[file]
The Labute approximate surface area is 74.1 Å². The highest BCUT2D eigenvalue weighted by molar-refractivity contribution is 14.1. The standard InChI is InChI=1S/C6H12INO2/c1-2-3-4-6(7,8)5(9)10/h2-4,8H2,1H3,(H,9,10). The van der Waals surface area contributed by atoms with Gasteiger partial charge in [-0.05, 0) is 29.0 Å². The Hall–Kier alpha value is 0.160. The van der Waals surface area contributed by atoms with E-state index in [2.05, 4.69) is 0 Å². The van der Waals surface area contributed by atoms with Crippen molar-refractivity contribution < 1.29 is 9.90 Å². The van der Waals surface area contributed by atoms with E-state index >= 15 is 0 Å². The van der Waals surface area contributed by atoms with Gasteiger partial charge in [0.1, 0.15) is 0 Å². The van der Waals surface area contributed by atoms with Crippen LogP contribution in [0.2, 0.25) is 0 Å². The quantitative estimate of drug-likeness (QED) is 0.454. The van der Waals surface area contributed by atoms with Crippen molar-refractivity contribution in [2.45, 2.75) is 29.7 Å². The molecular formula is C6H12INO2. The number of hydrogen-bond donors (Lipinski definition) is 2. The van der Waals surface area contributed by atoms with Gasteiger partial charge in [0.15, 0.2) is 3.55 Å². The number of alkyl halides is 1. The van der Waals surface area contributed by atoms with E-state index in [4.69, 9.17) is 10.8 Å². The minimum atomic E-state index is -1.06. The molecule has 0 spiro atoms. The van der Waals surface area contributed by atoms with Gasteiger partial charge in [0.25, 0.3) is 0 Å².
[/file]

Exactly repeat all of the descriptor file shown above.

The Labute approximate surface area is 74.1 Å². The highest BCUT2D eigenvalue weighted by molar-refractivity contribution is 14.1. The standard InChI is InChI=1S/C6H12INO2/c1-2-3-4-6(7,8)5(9)10/h2-4,8H2,1H3,(H,9,10). The van der Waals surface area contributed by atoms with Gasteiger partial charge in [-0.05, 0) is 29.0 Å². The Hall–Kier alpha value is 0.160. The van der Waals surface area contributed by atoms with E-state index in [2.05, 4.69) is 0 Å². The van der Waals surface area contributed by atoms with Crippen molar-refractivity contribution < 1.29 is 9.90 Å². The van der Waals surface area contributed by atoms with E-state index >= 15 is 0 Å². The van der Waals surface area contributed by atoms with Gasteiger partial charge in [0.1, 0.15) is 0 Å². The van der Waals surface area contributed by atoms with Crippen LogP contribution in [0.2, 0.25) is 0 Å². The quantitative estimate of drug-likeness (QED) is 0.454. The van der Waals surface area contributed by atoms with Crippen molar-refractivity contribution in [2.45, 2.75) is 29.7 Å². The molecular formula is C6H12INO2. The number of hydrogen-bond donors (Lipinski definition) is 2. The van der Waals surface area contributed by atoms with Gasteiger partial charge in [0.15, 0.2) is 3.55 Å². The number of alkyl halides is 1. The van der Waals surface area contributed by atoms with E-state index in [4.69, 9.17) is 10.8 Å². The minimum atomic E-state index is -1.06. The molecule has 0 spiro atoms. The van der Waals surface area contributed by atoms with Gasteiger partial charge in [0.25, 0.3) is 0 Å².